VoxEU Column International trade

Global trade in the aftermath of the global crisis

Re-balancing global trade will be difficult, generating substantial protectionist pressures. To manage these pressures, governments must maintain domestic political support for an open world economy. This in turn requires flexible responses to national political pressures. Rigid, unrealistic insistence on exemplary behaviour will be less fruitful than efforts at modest, feasible cooperation on trade policies. Above all, governments singly and jointly need to address the underlying macroeconomic causes of the imbalances to prevent serious trade confrontations.

The world trading system seems to have weathered the worst of the current crisis, but serious challenges are still to come. As the world moves toward recovery, adjustment to the new macroeconomic reality will create economic and political tensions both within and among nations. These tensions – and not the stalled Doha Round, or the proliferation of regional agreements, or specific protectionist pressures – constitute the most serious threat to an open trading order.

The effects of the post-crisis rebalancing on political controversies over international economic relations are the most immediate challenges we face in the international trade arena. As we move out of the immediate phase of recovery, the world’s major economies face serious problems whose unfolding will have important implications for global commercial relations.

The post-crisis environment

To understand the environment we face as we emerge from the crisis, it is important to clarify the background to the crisis itself. The ultimate cause of the current crisis was the global macroeconomic imbalances that accumulated over the course of more than a decade. The US, along with several other countries, ran major current account deficits and built up large external debts. This led, as is typical in the case of capital inflows, to an acceleration of economic activity, including a rise in the local relative price of nontradables; in particular, it led to a boom in financial and housing markets. External debt financing created consumption-led expansions, then booms, then bubbles; these eventually burst.

As the deficit countries adjust, they will have to compress consumption, investment, and government spending, and they will have to increase output, savings, and government revenue. They will need to restrain wages. They will also, perforce, have to reduce their current account deficits. Governments will thus be under substantial pressure to reduce imports and increase exports.

These adjustment requirements are mirrored in the surplus countries. The run-up to the crisis was enabled by the policies of countries that had come to depend on substantial trade surpluses as their engines of growth. Many of the surplus countries’ governments pursued explicit macroeconomic policies to encourage trade surpluses, such as keeping their currencies artificially weak or otherwise pushing producers toward export markets. Now that this pattern is no longer sustainable, at least to the degree that has prevailed for the past decade, they will have to reorient their economic activities, relying more on domestic markets and less on exports.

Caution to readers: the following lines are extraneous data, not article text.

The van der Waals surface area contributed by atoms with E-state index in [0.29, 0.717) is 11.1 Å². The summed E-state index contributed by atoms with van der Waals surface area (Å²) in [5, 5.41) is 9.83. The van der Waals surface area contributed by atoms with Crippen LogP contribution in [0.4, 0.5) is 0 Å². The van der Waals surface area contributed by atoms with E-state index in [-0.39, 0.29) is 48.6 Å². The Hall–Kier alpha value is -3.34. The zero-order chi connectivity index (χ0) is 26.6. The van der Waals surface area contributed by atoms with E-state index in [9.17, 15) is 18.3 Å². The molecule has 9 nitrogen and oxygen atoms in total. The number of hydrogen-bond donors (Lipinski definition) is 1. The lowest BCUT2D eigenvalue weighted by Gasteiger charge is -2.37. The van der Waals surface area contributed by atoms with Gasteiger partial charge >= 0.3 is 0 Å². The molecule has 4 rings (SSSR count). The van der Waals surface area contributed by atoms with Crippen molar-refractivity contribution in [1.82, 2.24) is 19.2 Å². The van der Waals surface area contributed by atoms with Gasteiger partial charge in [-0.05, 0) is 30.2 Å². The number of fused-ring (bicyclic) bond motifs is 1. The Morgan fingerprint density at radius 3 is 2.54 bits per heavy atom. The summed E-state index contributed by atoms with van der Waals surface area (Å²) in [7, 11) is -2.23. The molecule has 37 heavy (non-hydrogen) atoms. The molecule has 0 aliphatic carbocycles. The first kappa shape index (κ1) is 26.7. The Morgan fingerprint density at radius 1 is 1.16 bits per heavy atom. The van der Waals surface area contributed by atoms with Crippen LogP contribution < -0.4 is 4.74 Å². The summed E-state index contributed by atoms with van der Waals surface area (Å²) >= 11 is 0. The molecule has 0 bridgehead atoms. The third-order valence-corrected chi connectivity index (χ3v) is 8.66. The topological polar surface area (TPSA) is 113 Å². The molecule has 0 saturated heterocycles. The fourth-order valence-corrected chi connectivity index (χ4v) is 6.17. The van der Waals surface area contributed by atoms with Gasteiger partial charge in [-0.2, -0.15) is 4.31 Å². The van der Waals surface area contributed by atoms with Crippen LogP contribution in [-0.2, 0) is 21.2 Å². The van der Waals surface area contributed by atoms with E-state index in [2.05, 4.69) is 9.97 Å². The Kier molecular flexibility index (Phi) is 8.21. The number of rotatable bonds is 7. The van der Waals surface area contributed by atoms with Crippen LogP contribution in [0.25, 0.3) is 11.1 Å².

Adjustment difficulties

Both kinds of adjustment efforts, in deficit and surplus countries, will be difficult. Economic agents in the deficit countries, accustomed to easy credit and booming consumption, face austerity and slow growth at home. The search for new sources of growth will lead them to look more eagerly at export markets – and to look less favourably upon imports. In surplus countries, producers who have become accustomed to easy exports and little trade competition are likely to find the international environment much less welcoming. Markets that had previously absorbed all that they could produce are now much more constrained. At the same time, the traditional export-led economies are likely to face much less enthusiasm about openness to their products.

Protectionist pressures

In this context, there will be substantial domestic and international tensions over trade policy. In deficit countries, there will be protectionist pressures to try to reduce imports, and pressures to open foreign markets to increase exports. In surplus countries, there will be pressures from previously economically and politically dominant exporters to maintain government support for them in the face of external hostility. In all instances, the potential costs of adjusting to new economic conditions will create demands for government support.

These domestic pressures will inevitably lead to inter-state disagreements over trade. Over the next decade, it will be a major challenge to manage these disagreements. It is important to look at trade policy, and trade conflicts, as part of the broader international economic terrain upon which adjustments to new conditions are taking place.

The “re-balancing” through which the world will be going for the foreseeable future will put serious strains on the international trading system. Some of the most powerful influences on world trade come from outside the narrow trade policy arena. One such area is currency policy. The impact of monetary relations on international trade is widely recognised; the ability of countries’ monetary policies to impose (commercial) externalities on others is clear. In this context, there is a need for the major countries and international institutions to attempt to work toward a common understanding of how to deal with currency misalignments in a way that does not exacerbate underlying trade disputes (see Frieden 2009a).

Lesson from history

The historical record is particularly clear on how important currency misalignments can be for trade policy. As Barry Eichengreen and Douglas Irwin (2009) have recently shown, many of the protectionist measures adopted during the Great Depression of the 1930s were responding to developments in currency markets (Eichengreen and Irwin 2009). National producers who found themselves under substantial pressure due to “competitive devaluations” on the part of other countries demanded, and often received, countervailing support in the form of protectionist trade barriers. It is easy to imagine how currency movements – and in particular, the maintenance of very weak exchange rates on the part of major surplus countries – could provoke a protectionist backlash in other countries and regions.